The team set up a pop-up booth in the CJ building atrium on March 25 to gain some visibility and publicize their project, as well as to collect data. The project consists in interacting with people in various locations and getting them to recite a poem, a nursery rhyme or any other type of verses purely out of memory. The SpokenWeb team records these people’s songs or poems on authentic tape recorders from the mid-20th century, or “vintage reel-to-reel devices,”  and then digitizes the product to preserve it. The team also makes sure to record the story behind how the participants learned the poems they recite.  Since the team moves around a lot and meets people from various backgrounds, the recordings include recitals in many different languages.

Dr. Jason Camlot is the Principal Investigator  and director of the Concordia University SpokenWeb team and is also the mind behind the Poetry in Memory project. He works closely with Isabelle Devi Poirier, undergraduate student, and Ariella Ruby, MA student, who were both present at the pop-up booth on March 25. 

This project has been in the making since before the pandemic, and so far, Camlot’s team has amassed about 24 hours worth of recordings.

The SpokenWeb lab rallies scholar teams from all over North America who specialize in “the preservation of sonic artifacts,” meaning that they study and create projects based on recordings that have historical value. Camlot and his team set up booths in different locations and engage with people who are interested in their installation. They are hard to miss, owing to the authentic Sony tape recorder from 1959 that sits on their table. 

“The portable reel to reel is one of a few we have in the lab for on-site projects,” explained Camlot. “It is a solid state portable recorded from 1959 by Sony. This kind of machine would have been affordable to people for everyday use, and is the kind of recorder that would have been brought to poetry readings to record them in the 1960.”

The Poetry in Memory  project will soon become available to the public. “Some of this audio will be used by Prof. Camlot to produce a podcast on the memorized poem for the SpokenWeb podcast series,” said Ruby, “and all the audio will eventually be integrated into an audio exhibition that is planned for 2025.”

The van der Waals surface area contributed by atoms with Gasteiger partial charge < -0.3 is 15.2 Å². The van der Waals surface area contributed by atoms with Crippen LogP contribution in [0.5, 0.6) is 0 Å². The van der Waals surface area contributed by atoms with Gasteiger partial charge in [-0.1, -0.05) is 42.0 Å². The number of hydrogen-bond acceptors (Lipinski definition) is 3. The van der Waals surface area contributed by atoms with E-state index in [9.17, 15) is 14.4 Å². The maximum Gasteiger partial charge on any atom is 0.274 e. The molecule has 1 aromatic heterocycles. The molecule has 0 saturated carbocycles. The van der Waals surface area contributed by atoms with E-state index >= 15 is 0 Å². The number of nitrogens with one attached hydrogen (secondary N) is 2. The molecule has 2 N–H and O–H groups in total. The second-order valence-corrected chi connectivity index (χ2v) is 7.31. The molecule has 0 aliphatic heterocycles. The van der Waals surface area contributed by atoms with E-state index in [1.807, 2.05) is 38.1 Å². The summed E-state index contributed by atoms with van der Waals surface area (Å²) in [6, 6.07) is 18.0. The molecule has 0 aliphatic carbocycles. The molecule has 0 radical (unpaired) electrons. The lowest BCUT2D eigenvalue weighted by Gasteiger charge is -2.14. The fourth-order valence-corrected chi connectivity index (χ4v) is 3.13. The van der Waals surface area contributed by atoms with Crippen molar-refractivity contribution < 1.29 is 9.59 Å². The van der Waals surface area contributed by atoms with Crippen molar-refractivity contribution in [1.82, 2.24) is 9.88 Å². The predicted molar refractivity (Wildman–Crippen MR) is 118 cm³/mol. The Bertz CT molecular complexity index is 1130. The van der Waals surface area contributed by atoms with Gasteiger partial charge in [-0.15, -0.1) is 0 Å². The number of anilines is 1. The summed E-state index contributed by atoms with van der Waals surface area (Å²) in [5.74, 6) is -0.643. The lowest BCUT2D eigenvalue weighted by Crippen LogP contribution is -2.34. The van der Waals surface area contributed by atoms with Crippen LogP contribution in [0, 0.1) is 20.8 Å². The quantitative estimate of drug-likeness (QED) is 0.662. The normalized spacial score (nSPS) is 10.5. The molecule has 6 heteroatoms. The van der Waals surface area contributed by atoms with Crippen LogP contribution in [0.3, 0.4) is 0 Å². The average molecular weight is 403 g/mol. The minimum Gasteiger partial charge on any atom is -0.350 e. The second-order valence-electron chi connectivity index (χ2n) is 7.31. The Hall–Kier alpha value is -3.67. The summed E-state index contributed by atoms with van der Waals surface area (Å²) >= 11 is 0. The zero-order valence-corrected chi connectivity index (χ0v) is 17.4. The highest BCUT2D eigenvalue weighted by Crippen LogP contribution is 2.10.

Arts and Culture

Poetry Spotlight: Jessica Wood

I Know I Need to Move Out

I had wanted you for such a long time. 

Could have been perfect, me and you, alone. 

Don’t you know you were supposed to be mine?

My clothes in your closet, hung in a line, 

the very first day that I called you “home” 

I had wanted you for such a long time. 

So how could you let my clothes, in your confines,

be eaten by the mold your dampness had grown?

Don’t you know you were supposed to be mine?

I tried to convince myself we could be fine, 

made excuses to my mom on the phone.

I had wanted you for such a long time. 

I wish that I would have known when I signed 

your lease that you would wear me to the bone. 

Don’t you know you were supposed to be mine?

I thought living alone would be divine.

All you had to do was be my new home.

I had wanted you for such a long time.

Don’t you know you were supposed to be mine?

Arts and Culture

An interview with Heather O’Neill

The celebrated novelist sat down with our Editor-in-Chief to discuss her published works and an upcoming novel. 

Montreal is ripe with celebrated authors, like Leonard Cohen, Mordecai Richler, and Heather O’Neill. On a sunny Tuesday morning in March, following a win on the Canada Reads game show, O’Neill met up with The Concordian to discuss her literary journey. 

The Concordian: Thank you again for sitting down with me. Let’s start by learning a little more about you.

Heather O’Neill: I was born here in Montreal and then my parents got a divorce. My mother took me to the American South, which is where she is originally from and I lived there with her for a while. After some years, she decided she didn’t want to be a mother anymore and sent me back to Montreal to live with my father.